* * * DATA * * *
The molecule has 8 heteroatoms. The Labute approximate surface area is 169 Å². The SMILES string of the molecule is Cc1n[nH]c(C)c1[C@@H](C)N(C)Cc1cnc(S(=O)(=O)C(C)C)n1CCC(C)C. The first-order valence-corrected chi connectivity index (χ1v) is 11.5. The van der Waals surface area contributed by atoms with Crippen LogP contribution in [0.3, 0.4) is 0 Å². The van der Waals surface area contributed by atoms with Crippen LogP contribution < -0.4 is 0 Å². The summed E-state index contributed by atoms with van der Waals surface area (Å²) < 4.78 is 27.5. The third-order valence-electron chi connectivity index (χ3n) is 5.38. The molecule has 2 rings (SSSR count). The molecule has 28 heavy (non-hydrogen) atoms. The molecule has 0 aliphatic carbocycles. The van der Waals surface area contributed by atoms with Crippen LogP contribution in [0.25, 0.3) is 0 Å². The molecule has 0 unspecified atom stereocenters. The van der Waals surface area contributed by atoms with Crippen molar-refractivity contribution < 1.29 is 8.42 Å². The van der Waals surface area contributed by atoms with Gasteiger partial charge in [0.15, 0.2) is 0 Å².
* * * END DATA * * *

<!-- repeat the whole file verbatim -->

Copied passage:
The molecule has 8 heteroatoms. The Labute approximate surface area is 169 Å². The SMILES string of the molecule is Cc1n[nH]c(C)c1[C@@H](C)N(C)Cc1cnc(S(=O)(=O)C(C)C)n1CCC(C)C. The first-order valence-corrected chi connectivity index (χ1v) is 11.5. The van der Waals surface area contributed by atoms with Crippen LogP contribution in [0.3, 0.4) is 0 Å². The van der Waals surface area contributed by atoms with Crippen LogP contribution < -0.4 is 0 Å². The summed E-state index contributed by atoms with van der Waals surface area (Å²) < 4.78 is 27.5. The third-order valence-electron chi connectivity index (χ3n) is 5.38. The molecule has 2 rings (SSSR count). The molecule has 28 heavy (non-hydrogen) atoms. The molecule has 0 aliphatic carbocycles. The van der Waals surface area contributed by atoms with Crippen LogP contribution in [0.25, 0.3) is 0 Å². The molecule has 0 unspecified atom stereocenters. The van der Waals surface area contributed by atoms with Crippen molar-refractivity contribution < 1.29 is 8.42 Å². The van der Waals surface area contributed by atoms with Gasteiger partial charge in [0.15, 0.2) is 0 Å².